Tuesday, March 29, 2011

Over Cheese, Bread and Coffee

We were discussing some random office bits and somehow, we ended up talking about our childhood.

L, my office buddy, and I were having merienda and as usual, we covered loads of topics. We are both very talkative. And we often jump into one topic to another in top speed.

Today, we jumped into the topic of our childhood. As expected, we agreed to agree on several points – and agreed to disagree on some others. In the course of our conversation, we came upon several theories that are JUST THAT – theories.

DISCLAIMER: I am sharing these for the sake of storytelling. If you would be uncomfortable or would disagree with some of the things written here, please remember that these ideas were discussed between two friends who love and tolerate each other. :) It does not necessarily apply to you. 


Childhood theory # 1
First-born girls would always want to be in the limelight.

I guess this comes from always being the center of attention -- until the siblings come and you see them staging their own show, well- it ticks off something and suddenly you're irritated.

Thankfully, Mom saw through this tendency and stopped any hard feelings before they could surface. She would always say, “let them have their share. You will get your turn.”

Childhood theory # 2
The “Bunso” is the most clingy of all siblings.

L was telling a story on how, during kindergarten, she would always want to see her Nanay just outside of the classroom door. And when Nanay goes out of sight, she would come out of the room and look for her. And when she would not find her, she would throw tantrums.

This reminded me so much of my sister, who is also Bunso like L. When we were young, I could not understand why Mom would have to stay in school instead of just leaving my sister to study. “She would not let me leave. Humahabol eh,” Mom would tell Dad.

L eventually outgrew this “clingy” attitude, and so did my sister.

Childhood theory # 3
First-borns are generally stubborn and would not back down from fights and challenges.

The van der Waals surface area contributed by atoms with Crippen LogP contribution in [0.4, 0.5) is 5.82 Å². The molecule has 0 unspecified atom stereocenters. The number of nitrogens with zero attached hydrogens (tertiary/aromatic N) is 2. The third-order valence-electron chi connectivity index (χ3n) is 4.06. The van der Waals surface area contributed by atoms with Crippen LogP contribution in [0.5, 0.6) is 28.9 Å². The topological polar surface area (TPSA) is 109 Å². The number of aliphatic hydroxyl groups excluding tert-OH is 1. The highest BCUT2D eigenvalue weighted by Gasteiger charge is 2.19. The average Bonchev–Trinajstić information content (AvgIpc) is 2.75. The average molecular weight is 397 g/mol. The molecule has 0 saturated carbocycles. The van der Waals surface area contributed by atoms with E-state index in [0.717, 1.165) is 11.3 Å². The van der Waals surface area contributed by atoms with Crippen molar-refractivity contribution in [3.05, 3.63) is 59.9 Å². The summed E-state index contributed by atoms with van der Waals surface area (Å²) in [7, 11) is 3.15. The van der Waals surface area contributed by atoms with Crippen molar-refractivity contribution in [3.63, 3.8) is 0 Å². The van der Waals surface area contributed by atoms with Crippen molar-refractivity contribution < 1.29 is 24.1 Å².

First-borns would not generally compromise – that's true in my case. I would not apologize if I knew that I was not the one at fault. At work, I would take accountability if I know that I am responsible, set things right to make the general situation better. But I would take action to point out why the mistake was made.

L confirmed that their Ate is like this, as well. I guess this stems from being the mandatory“responsible sibling.” I always get the talk “you should be responsible, you should be a role model for your sister.”

I guess they never got me on the role model part.

Childhood theory # 4
Younger siblings would always be bullied by the elder siblings. 
Younger siblings are also the “sumbungeros.”

Raise your hand if you can relate!

I'm the elder sibling and I am guilty of bullying. My sister is luckier because she only had me to bully her. L is the youngest of three. She has an Ate and a Kuya, so go figure. 
Childhood theory # 5
Mothers are always in competition when in comes to their children.

This is an inverted case of the wala-ka-sa-lolo-ko scenario.

L was saying that her sister and her brother's wife were always comparing their kids. If one could walk already, the other could walk faster. If one could dance, the other could dance AND sing. And so the feud goes. 
L was laughing at the scene. I think that the two mothers are very endearing and the kids are just plain cute. I just hope that they would realize that this attitude would not be healthy when the kids get older.

In our case, I remember a PTA meeting where mothers endlessly clucked about how their children were so talented and intelligent. Only to be bluffed by another mother who thinks her child was the best among the class.

Nothing against them, of course. Mothers are supposed to be proud of their kids. It just rubs off the wrong way when mothers one-up each other that way.

Thankfully again, Mom never did this during PTA meetings. She vents her proud musings among friends and relatives. And when that happens, my sister and I make sure we are not around. 


You would think that we talked for hours, but all these were tackled in fifteen minutes or so. Fast talkers, huh? Stories are our expertise.

Theories – well, we're learning along the way. 


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